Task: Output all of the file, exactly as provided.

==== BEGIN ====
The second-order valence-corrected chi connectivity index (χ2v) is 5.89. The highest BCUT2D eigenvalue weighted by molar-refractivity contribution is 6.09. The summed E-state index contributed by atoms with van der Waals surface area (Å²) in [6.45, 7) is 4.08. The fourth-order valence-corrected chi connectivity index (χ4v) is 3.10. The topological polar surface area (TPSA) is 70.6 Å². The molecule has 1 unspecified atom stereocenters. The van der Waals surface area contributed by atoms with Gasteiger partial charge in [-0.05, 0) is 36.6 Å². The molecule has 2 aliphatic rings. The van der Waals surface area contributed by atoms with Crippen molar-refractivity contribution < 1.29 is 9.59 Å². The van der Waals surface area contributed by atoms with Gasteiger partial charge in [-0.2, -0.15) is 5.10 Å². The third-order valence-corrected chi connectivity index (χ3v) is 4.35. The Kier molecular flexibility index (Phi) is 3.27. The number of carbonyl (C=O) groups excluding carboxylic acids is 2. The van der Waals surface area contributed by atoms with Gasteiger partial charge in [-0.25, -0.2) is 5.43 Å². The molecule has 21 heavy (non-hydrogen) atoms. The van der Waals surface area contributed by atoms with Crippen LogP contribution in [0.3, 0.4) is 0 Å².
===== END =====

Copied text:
The second-order valence-corrected chi connectivity index (χ2v) is 5.89. The highest BCUT2D eigenvalue weighted by molar-refractivity contribution is 6.09. The summed E-state index contributed by atoms with van der Waals surface area (Å²) in [6.45, 7) is 4.08. The fourth-order valence-corrected chi connectivity index (χ4v) is 3.10. The topological polar surface area (TPSA) is 70.6 Å². The molecule has 1 unspecified atom stereocenters. The van der Waals surface area contributed by atoms with Gasteiger partial charge in [-0.05, 0) is 36.6 Å². The molecule has 2 aliphatic rings. The van der Waals surface area contributed by atoms with Crippen molar-refractivity contribution < 1.29 is 9.59 Å². The van der Waals surface area contributed by atoms with Gasteiger partial charge in [-0.2, -0.15) is 5.10 Å². The third-order valence-corrected chi connectivity index (χ3v) is 4.35. The Kier molecular flexibility index (Phi) is 3.27. The number of carbonyl (C=O) groups excluding carboxylic acids is 2. The van der Waals surface area contributed by atoms with Gasteiger partial charge in [-0.25, -0.2) is 5.43 Å². The molecule has 21 heavy (non-hydrogen) atoms. The van der Waals surface area contributed by atoms with Crippen LogP contribution in [0.3, 0.4) is 0 Å².